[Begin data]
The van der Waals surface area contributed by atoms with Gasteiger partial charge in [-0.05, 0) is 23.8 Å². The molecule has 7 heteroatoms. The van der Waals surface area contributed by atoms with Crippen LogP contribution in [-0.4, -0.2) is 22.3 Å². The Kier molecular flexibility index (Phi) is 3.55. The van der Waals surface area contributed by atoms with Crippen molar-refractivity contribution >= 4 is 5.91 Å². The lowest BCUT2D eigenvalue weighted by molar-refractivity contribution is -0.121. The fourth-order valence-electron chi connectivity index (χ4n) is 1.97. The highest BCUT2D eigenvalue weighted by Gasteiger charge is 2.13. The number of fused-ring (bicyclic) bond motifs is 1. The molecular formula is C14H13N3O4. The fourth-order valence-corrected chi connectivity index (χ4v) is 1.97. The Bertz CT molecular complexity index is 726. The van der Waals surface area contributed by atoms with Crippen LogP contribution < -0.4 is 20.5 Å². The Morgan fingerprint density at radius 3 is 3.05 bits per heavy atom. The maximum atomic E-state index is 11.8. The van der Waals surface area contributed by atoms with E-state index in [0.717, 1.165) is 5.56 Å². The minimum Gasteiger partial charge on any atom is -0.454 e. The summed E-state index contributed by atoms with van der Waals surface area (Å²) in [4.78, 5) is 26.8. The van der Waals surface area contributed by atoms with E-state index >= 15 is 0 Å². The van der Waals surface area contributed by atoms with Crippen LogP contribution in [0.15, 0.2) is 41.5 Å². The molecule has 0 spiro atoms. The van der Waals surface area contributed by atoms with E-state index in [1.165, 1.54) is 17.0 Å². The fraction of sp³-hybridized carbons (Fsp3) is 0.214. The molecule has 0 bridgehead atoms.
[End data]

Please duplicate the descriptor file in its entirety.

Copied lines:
The van der Waals surface area contributed by atoms with Gasteiger partial charge in [-0.05, 0) is 23.8 Å². The molecule has 7 heteroatoms. The van der Waals surface area contributed by atoms with Crippen LogP contribution in [-0.4, -0.2) is 22.3 Å². The Kier molecular flexibility index (Phi) is 3.55. The van der Waals surface area contributed by atoms with Crippen molar-refractivity contribution >= 4 is 5.91 Å². The lowest BCUT2D eigenvalue weighted by molar-refractivity contribution is -0.121. The fourth-order valence-electron chi connectivity index (χ4n) is 1.97. The highest BCUT2D eigenvalue weighted by Gasteiger charge is 2.13. The number of fused-ring (bicyclic) bond motifs is 1. The molecular formula is C14H13N3O4. The fourth-order valence-corrected chi connectivity index (χ4v) is 1.97. The Bertz CT molecular complexity index is 726. The van der Waals surface area contributed by atoms with Crippen LogP contribution < -0.4 is 20.5 Å². The Morgan fingerprint density at radius 3 is 3.05 bits per heavy atom. The maximum atomic E-state index is 11.8. The van der Waals surface area contributed by atoms with E-state index in [0.717, 1.165) is 5.56 Å². The minimum Gasteiger partial charge on any atom is -0.454 e. The summed E-state index contributed by atoms with van der Waals surface area (Å²) in [4.78, 5) is 26.8. The van der Waals surface area contributed by atoms with E-state index >= 15 is 0 Å². The van der Waals surface area contributed by atoms with Crippen LogP contribution in [0.15, 0.2) is 41.5 Å². The molecule has 0 spiro atoms. The van der Waals surface area contributed by atoms with E-state index in [1.165, 1.54) is 17.0 Å². The fraction of sp³-hybridized carbons (Fsp3) is 0.214. The molecule has 0 bridgehead atoms.